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Why did you decide to publish it in Armenian and Hungarian, when most Hungarian Armenians do not know the language?

The current anthology of poems was designed bilingually to contribute to the linguistic improvement of the Hungarian-Armenian minority communities in Hungary and Transylvania. Hopefully, it will be helpful in this regard. Both publishers, Lector and Erdélyi Magyarörmények Szövetsége will promote it within Transylvanian context. We are planning together a series of book presentations in Transylvania including Marosvásárhely (Targu-Mures) Kolozsvár (Cluj), Gyergyószentmiklós (Gheorgheni), Csíkszereda (Miercurea-Ciuc) and so on.

I can see my role in doing the same within Hungarian and international context.

The first book presentation took place in the Writers’s Bookshop, which is a high-profile spot of this kind. Hopefully, many other will follow in Budapest alone, or in Szeged, where there  is a very enthusiastic Armenian community who already showed an interest in organizing a meeting with the readers. I am planning to organize a very lively interactive event at Három Holló (Three Crows) coffee shop and art Gallery where I would combine the book presentation with the exhibits Arnold Gross, a graphic artist with Hungarian-Armenian background from Transylvania. Hopefully, the planned book presentation at the Tree Crows and Art Gallery will be interactive also in terms that I would like to create an event where due to multimedia facilities the participants to the event will be able to connect with the authors of the book, too.

You mentioned the deteriorating Armenian-Hungarian diplomatic relationship. After the extradition of the Azeri murderer (who beheaded the sleeping Armenian officer in Budapest) by Hungarian government to Azerbaijan, where he became a national hero, relations between Armenia and Hungary have been frozen, yet recently diplomatic relations have been restored. Let’s hope such initiatives will foster the further cooperation between two countries.

I think, that it is a shame that such tragic event could ever happen. The subsequent events were a shame, too as well as the controversial attitude of the Hungarian government in this regard. It is a shame that Hungary did not recognize the fact of the Armenian Genocide officially yet and did not ask for apology at the highest possible governmental level from the Armenian state for tragedy of the young Armenian victim but it hides himself behind the Catholic Church, Péter Pázmány Catholic University, or the Hungary Helps organization to exercise symbolic positive gestures towards Armenia instead of having a fair, honest and straightforward, ethical approach in rebuilding the diplomatic relationship. However, a country and a people should never be fully associated with its leadership. Even if the diplomatic channels are frozen momently, the kind of initiative, like this book gives evidence of the fact that at the level of civic life and in the field of culture cooperation between Armenians and Hungarians never stopped to exit for one single moment. Moreover, the very fact that Armenians have found a home in Hungary and Transylvania, and their history has been so intertwined with the history of Hungarians can serve as an equally important argument for the publication, and it obliges us Hungarians to treat Armenian culture with interest, sympathy and special attention. I have a strong belief in the power of the words especially if they are articulated in a way that they are appealing both to the heart and to the intellect as it is the case of this book. I do hope that this book along with the powerful exhibits of Arnold Gross will also play a role in speeding up the process of rebuilding the broken diplomatic relationship.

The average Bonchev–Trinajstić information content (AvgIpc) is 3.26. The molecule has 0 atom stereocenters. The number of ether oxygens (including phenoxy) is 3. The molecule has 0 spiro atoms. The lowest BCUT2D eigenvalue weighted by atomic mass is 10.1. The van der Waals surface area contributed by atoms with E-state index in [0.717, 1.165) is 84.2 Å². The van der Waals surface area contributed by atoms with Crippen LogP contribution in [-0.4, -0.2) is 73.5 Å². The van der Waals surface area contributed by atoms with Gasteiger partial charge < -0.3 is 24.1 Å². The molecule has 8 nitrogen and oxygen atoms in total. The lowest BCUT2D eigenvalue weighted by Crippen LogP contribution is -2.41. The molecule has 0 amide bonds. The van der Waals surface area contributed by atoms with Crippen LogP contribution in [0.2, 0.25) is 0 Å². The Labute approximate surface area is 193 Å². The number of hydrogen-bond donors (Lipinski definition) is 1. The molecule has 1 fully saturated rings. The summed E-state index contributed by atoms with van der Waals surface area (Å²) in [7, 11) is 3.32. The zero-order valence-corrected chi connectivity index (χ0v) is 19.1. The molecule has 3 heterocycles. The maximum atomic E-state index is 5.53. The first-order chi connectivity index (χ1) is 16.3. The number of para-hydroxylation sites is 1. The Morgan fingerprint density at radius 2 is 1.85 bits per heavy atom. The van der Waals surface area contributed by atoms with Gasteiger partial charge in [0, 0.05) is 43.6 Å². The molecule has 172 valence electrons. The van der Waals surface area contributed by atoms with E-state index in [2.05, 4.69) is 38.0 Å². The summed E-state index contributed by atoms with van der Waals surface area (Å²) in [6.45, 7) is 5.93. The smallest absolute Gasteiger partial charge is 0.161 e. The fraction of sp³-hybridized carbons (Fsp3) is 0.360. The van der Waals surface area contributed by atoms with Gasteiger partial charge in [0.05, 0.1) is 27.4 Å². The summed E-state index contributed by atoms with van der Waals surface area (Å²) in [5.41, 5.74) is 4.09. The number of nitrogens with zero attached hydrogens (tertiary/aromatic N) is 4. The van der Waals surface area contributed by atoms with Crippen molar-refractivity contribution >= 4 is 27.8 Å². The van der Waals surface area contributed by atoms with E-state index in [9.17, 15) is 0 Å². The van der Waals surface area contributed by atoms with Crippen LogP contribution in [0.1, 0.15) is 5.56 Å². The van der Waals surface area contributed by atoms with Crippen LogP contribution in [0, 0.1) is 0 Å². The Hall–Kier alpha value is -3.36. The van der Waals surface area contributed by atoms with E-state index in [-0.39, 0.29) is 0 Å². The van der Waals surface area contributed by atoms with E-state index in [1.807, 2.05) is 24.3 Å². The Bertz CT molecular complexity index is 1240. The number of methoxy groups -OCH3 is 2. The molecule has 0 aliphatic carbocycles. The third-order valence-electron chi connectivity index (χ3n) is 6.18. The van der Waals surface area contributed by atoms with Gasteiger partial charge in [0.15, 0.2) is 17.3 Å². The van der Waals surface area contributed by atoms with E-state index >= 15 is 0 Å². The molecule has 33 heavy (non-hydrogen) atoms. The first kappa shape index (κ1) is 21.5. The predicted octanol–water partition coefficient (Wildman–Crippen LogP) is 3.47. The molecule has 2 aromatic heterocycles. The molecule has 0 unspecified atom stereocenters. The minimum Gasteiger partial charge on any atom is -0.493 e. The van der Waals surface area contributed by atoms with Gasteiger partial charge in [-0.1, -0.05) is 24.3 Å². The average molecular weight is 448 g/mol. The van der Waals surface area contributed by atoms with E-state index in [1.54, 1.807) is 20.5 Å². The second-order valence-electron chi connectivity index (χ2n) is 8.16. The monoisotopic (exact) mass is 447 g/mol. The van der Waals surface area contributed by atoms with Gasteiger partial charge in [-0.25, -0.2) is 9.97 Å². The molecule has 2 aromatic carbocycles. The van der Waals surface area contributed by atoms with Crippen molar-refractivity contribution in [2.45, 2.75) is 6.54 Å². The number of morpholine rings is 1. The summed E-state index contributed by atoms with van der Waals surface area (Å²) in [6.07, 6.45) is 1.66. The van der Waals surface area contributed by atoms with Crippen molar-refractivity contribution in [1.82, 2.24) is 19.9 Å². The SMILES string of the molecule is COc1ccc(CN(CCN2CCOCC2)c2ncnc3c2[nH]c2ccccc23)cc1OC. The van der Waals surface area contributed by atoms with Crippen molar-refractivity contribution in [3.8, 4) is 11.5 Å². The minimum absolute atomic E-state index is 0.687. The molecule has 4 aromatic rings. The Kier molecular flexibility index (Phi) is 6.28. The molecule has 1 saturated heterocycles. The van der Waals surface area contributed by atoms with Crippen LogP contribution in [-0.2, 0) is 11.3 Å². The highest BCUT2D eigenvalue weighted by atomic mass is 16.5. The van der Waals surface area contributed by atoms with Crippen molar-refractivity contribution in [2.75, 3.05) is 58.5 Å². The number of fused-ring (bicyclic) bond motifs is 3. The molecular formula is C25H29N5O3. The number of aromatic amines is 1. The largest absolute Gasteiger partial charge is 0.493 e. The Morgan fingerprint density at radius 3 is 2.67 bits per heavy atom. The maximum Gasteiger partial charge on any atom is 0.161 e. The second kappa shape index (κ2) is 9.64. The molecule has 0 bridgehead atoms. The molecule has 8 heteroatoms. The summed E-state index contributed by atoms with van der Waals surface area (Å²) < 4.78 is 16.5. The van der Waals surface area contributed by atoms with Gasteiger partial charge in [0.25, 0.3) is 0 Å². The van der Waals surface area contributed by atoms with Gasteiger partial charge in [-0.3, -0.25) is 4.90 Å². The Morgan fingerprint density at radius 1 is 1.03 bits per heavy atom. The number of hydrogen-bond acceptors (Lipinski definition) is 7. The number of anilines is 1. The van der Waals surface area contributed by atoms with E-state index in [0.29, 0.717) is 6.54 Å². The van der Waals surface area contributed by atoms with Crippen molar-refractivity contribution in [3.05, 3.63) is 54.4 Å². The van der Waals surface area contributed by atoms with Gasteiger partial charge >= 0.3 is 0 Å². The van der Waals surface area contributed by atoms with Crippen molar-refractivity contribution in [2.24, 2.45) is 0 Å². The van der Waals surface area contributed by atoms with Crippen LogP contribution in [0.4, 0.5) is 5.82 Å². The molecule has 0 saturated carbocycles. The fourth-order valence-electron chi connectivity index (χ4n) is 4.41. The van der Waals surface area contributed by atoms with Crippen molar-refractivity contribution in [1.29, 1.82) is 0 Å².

During our conversation it was nice to know you call yourself an Armenian princess. We know there were many Armenian noble families in Hungary. Please tell our readers about your Armenian roots.